He quickly learned to sing songs praising SAFE -- "We're at SAFE feeling great" -- at the daily group sessions. In the raps, he says he was pressured to confess to sexual and drug-related deviance, mostly things he'd never done. When Jeff came clean about smoking pot, he says a counselor came back with, "No you didn't. You did other drugs!"

"They were trying to force me to come up with, 'I did opiates,' or something," Jeff says.

Misbehaving wasn't limited to tangible acts, he recalls. Counselors also urged clients to divulge "singing or cussing" in their heads. Lack of contrition was itself a form of misbehavior, and those who didn't yell at the unreformed -- SAFE calls it "motivating" -- were misbehaving themselves.

"I misbehaved since day one," Jeff confesses. "I wouldn't do jack shit. I saw no point in working."

His attitude landed him in "blackout." No one -- parents, counselors or peers -- was allowed to speak with him for three months. When he spoke, no one answered. The lack of interaction made him paranoid. He was thrown into the "time-out room," which he describes as a cold, urine- and blood-stained, concrete-floored closet. "I sat in there, every day all day, for a week with no dinner," Jeff says.

To get attention, and force SAFE to contact his mother, Jeff began cutting himself with his own fingernails. SAFE didn't treat the cuts, he says, and they became infected. Barbara Henschel recalls that the director told her about the self-inflicted wounds, saying, "We don't play those games."

When Barbara came for the weekly Friday meeting, counselors wrapped Jeff's arms in tube socks to hide the cuts. She was kept physically separated from Jeff, so she couldn't talk to him about his condition. "If I saw `his wounds`, I would have pulled him from the program," Barbara says.

According to critics, SAFE's modus operandi is to break down the client's self-esteem so they become psychologically dependent on the program. Clients were told their parents wouldn't love them if they weren't in SAFE, that they were the "worst of the worst" and would die if they left. They were denied a full nights' sleep and, according to Jeff Henschel, most were loaded up on prescription drugs. (Seeber says that only seven of his 18 clients are on psychotropic drugs.)

Parents become equally dependent. Typically, SAFE is recommended through friends or counselors -- people they trust -- so they're inclined to believe anything the program says or promises.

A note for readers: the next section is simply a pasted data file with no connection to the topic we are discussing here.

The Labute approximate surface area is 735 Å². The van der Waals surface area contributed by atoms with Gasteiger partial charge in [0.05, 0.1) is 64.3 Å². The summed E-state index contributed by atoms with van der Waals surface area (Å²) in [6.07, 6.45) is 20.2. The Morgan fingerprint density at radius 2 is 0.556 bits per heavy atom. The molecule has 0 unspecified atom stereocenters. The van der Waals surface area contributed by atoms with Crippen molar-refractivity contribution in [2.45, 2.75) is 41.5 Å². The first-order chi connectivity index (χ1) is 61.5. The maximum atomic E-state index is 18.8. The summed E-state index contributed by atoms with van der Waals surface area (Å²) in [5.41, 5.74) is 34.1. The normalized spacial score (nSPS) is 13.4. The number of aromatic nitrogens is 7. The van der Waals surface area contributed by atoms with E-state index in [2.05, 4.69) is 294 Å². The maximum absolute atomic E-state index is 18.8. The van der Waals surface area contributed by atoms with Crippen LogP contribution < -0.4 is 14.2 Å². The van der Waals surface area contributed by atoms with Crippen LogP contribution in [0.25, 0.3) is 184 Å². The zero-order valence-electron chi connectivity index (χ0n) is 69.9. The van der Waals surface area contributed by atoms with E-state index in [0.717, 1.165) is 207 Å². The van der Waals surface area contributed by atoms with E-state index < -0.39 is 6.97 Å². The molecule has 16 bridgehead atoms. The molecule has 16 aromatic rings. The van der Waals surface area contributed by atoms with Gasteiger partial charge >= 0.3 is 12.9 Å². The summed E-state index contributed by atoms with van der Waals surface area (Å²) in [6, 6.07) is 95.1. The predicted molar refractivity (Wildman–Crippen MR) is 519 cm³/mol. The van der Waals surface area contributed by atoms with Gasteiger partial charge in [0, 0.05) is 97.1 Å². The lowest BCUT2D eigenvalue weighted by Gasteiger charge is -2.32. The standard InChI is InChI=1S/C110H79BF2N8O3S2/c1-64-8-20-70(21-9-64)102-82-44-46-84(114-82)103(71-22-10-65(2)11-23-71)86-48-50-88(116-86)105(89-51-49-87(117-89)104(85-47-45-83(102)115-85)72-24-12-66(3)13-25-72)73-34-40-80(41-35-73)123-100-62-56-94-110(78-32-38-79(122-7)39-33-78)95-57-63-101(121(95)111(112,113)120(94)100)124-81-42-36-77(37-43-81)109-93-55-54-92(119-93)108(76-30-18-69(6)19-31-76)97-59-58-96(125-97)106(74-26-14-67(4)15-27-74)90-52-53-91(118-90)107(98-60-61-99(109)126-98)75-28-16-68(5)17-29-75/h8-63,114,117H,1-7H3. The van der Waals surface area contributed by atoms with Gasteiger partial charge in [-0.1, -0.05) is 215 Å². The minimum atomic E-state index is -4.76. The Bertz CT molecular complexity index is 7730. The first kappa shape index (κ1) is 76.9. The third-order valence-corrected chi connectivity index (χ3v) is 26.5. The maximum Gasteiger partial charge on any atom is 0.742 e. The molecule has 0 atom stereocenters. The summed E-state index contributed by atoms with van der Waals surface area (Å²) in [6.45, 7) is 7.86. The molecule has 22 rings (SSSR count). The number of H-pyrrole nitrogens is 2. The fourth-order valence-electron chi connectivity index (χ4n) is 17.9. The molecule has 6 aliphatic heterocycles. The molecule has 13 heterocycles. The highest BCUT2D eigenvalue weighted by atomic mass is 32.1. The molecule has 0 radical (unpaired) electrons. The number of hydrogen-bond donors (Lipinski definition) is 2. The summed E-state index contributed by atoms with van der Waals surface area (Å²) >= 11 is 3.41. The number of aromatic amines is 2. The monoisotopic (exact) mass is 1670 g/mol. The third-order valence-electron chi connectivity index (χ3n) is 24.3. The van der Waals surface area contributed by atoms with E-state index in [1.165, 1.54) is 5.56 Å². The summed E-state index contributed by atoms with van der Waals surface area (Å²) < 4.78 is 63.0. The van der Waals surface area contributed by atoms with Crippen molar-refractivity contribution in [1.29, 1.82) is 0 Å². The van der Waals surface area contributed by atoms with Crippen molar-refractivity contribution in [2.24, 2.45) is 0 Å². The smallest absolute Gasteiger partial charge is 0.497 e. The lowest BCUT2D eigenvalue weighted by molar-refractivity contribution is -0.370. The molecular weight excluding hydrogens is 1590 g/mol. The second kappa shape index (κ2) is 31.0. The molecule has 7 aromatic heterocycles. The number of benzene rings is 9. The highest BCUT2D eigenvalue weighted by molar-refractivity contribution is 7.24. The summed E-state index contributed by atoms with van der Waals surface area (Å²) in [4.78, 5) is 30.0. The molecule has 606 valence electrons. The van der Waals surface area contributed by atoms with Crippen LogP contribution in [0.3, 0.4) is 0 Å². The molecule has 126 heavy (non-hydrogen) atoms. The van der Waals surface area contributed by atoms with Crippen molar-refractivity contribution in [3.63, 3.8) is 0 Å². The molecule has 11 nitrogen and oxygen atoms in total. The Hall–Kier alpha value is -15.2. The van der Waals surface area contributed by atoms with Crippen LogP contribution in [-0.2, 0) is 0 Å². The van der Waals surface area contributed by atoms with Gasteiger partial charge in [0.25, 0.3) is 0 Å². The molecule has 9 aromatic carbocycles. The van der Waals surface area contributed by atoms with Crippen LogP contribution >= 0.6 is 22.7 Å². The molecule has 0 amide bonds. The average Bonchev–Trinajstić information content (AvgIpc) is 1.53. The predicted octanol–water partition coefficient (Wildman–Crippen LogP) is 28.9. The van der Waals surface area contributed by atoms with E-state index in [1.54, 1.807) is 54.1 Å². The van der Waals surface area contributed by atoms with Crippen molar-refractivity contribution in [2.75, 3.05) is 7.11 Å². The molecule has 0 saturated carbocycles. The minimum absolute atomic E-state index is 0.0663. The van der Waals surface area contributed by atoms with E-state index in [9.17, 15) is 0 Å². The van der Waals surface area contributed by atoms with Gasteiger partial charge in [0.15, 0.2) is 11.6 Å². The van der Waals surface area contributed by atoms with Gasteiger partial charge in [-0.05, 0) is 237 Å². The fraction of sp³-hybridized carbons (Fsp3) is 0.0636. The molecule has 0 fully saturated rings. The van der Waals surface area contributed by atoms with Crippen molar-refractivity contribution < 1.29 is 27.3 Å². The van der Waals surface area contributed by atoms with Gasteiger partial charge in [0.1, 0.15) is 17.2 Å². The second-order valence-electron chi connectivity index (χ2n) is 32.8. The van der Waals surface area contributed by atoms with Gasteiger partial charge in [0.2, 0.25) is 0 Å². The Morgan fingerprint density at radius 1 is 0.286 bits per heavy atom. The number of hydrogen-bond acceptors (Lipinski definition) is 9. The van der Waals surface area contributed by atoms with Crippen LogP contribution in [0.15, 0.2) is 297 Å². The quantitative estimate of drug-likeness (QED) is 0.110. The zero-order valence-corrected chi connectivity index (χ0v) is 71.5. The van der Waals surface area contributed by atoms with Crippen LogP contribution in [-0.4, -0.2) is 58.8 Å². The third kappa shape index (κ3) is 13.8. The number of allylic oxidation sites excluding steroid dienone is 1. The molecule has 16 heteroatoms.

At first, things typically improve. "The chaos stops," says Joan, a parent who asked that her name be changed. "The running away from home, the police at your door. You can finally get a good night's sleep."

Joan's stepson, who we'll call Andy, enrolled in SAFE in October 2000. He faced either 18 months in juvenile detention or drug rehab after an arrest, and the Jacksonville family opted for SAFE. Insurance wouldn't cover the program so the family sold its boat and applied for grants from the Anchor Foundation, a nonprofit that raises money for poorer SAFE parents.

Andy stayed for two years. His parents were denied unsupervised conversations. But Joan's husband Dave trusted the program completely. So completely, that when SAFE beckoned, Dave pressured Joan to put their daughter into the program though she had no history of drug abuse. SAFE, in fact, threatened to boot Andy if Dave didn't enroll his step-daughter.

"I felt brainwashed," Joan says. But she asked her daughter to enroll for 30 days anyway. She refused. At a SAFE meeting with the whole family, SAFE staffers instructed Joan to take away her daughter's car keys and tell her if she refused to enroll, she couldn't come home. "That's when I began to see what the program was like," Joan says.

But questioning SAFE's methods got Joan ostracized. Other parents "stood her up" and yelled at her to "not talk behind backs" or discuss what was happening with her stepson's treatment. Counselors eventually banned her from parent meetings.

Her husband Dave, meanwhile, left their Jacksonville home, moved to Orlando and set up his camper as a host home. After two years Andy -- who had become so depressed that SAFE put him in the hospital -- called Joan and asked her to pick him up.

"He doesn't talk about it," Joan says of Andy's stay. "I can see that there are disturbing things to him. They broke `him` down, but they failed to build him back up."

"I know for a fact I was brainwashed," says another ex-SAFE parent, a registered nurse who says she's $50,000 in debt to SAFE. "When my daughter commenced after 26 months, she was so traumatized by all the violations, the abuse, that she almost killed herself. It's a fucking nightmare of an institution."

A hell of a shot

When Seeber brought his eldest son Paul, then 17, to Orlando in 1997, he wasn't aware of SAFE's connection with Straight. He didn't know that SAFE was founded by Straight-Orlando's program administrator Michael Scaletta and marketing director Loretta Parrish. (Soon after, Parrish bought Scaletta out and incorporated as Associated Counseling and Education Inc., a for-profit company that operated SAFE from 1993 until summer 2002, when it dissolved.) He knew nothing of Straight's history of abuse. He did know his son needed help.

Four years later Seeber was such a believer that he left his lucrative job as a Maryland bankruptcy attorney, moved to Orlando and incorporated the nonprofit S.A.F.E. Inc., the next legal incarnation of SAFE. He and Parrish decided that, as a nonprofit, SAFE could better compete for financial grants. In early 2002, Parrish decided she couldn't work with the nonprofit's requisite board of directors and left. The board put Seeber in charge.